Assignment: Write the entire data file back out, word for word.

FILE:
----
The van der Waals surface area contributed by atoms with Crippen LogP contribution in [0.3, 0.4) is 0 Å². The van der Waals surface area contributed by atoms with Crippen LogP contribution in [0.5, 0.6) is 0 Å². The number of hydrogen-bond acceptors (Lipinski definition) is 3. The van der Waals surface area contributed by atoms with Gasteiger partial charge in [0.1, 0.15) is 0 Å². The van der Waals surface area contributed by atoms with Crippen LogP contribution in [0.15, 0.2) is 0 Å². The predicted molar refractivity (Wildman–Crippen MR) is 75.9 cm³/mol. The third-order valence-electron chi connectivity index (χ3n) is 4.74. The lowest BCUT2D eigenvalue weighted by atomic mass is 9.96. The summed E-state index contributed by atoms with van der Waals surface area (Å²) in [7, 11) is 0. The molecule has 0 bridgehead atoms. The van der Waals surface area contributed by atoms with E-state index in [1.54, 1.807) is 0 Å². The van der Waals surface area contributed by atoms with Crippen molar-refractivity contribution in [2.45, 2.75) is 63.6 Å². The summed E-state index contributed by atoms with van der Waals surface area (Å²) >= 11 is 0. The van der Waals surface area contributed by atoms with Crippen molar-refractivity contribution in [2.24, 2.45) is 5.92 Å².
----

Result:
The van der Waals surface area contributed by atoms with Crippen LogP contribution in [0.3, 0.4) is 0 Å². The van der Waals surface area contributed by atoms with Crippen LogP contribution in [0.5, 0.6) is 0 Å². The number of hydrogen-bond acceptors (Lipinski definition) is 3. The van der Waals surface area contributed by atoms with Gasteiger partial charge in [0.1, 0.15) is 0 Å². The van der Waals surface area contributed by atoms with Crippen LogP contribution in [0.15, 0.2) is 0 Å². The predicted molar refractivity (Wildman–Crippen MR) is 75.9 cm³/mol. The third-order valence-electron chi connectivity index (χ3n) is 4.74. The lowest BCUT2D eigenvalue weighted by atomic mass is 9.96. The summed E-state index contributed by atoms with van der Waals surface area (Å²) in [7, 11) is 0. The molecule has 0 bridgehead atoms. The van der Waals surface area contributed by atoms with E-state index in [1.54, 1.807) is 0 Å². The van der Waals surface area contributed by atoms with Crippen molar-refractivity contribution in [2.45, 2.75) is 63.6 Å². The summed E-state index contributed by atoms with van der Waals surface area (Å²) >= 11 is 0. The van der Waals surface area contributed by atoms with Crippen molar-refractivity contribution in [2.24, 2.45) is 5.92 Å².